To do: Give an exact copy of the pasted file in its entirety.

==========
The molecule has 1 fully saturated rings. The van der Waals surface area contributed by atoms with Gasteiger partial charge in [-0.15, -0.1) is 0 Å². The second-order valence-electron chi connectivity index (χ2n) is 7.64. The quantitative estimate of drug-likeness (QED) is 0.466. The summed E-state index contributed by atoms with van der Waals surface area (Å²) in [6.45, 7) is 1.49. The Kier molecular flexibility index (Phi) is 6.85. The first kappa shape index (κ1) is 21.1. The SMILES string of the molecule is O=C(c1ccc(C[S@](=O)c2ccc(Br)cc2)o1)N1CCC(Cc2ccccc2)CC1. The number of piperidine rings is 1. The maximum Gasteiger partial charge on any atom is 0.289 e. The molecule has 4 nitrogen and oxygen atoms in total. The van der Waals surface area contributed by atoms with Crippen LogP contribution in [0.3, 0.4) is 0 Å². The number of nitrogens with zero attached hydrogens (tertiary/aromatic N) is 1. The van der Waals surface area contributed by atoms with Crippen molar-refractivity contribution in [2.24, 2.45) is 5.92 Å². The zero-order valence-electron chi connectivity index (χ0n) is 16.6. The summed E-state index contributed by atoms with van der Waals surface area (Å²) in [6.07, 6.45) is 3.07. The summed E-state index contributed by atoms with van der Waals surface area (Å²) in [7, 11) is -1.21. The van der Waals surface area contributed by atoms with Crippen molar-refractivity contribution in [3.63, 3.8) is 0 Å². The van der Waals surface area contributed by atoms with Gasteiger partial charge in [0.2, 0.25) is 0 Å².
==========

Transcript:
The molecule has 1 fully saturated rings. The van der Waals surface area contributed by atoms with Gasteiger partial charge in [-0.15, -0.1) is 0 Å². The second-order valence-electron chi connectivity index (χ2n) is 7.64. The quantitative estimate of drug-likeness (QED) is 0.466. The summed E-state index contributed by atoms with van der Waals surface area (Å²) in [6.45, 7) is 1.49. The Kier molecular flexibility index (Phi) is 6.85. The first kappa shape index (κ1) is 21.1. The SMILES string of the molecule is O=C(c1ccc(C[S@](=O)c2ccc(Br)cc2)o1)N1CCC(Cc2ccccc2)CC1. The number of piperidine rings is 1. The maximum Gasteiger partial charge on any atom is 0.289 e. The molecule has 4 nitrogen and oxygen atoms in total. The van der Waals surface area contributed by atoms with Crippen LogP contribution in [0.3, 0.4) is 0 Å². The number of nitrogens with zero attached hydrogens (tertiary/aromatic N) is 1. The van der Waals surface area contributed by atoms with Crippen molar-refractivity contribution in [2.24, 2.45) is 5.92 Å². The zero-order valence-electron chi connectivity index (χ0n) is 16.6. The summed E-state index contributed by atoms with van der Waals surface area (Å²) in [6.07, 6.45) is 3.07. The summed E-state index contributed by atoms with van der Waals surface area (Å²) in [7, 11) is -1.21. The van der Waals surface area contributed by atoms with Crippen molar-refractivity contribution in [3.63, 3.8) is 0 Å². The van der Waals surface area contributed by atoms with Gasteiger partial charge in [0.2, 0.25) is 0 Å².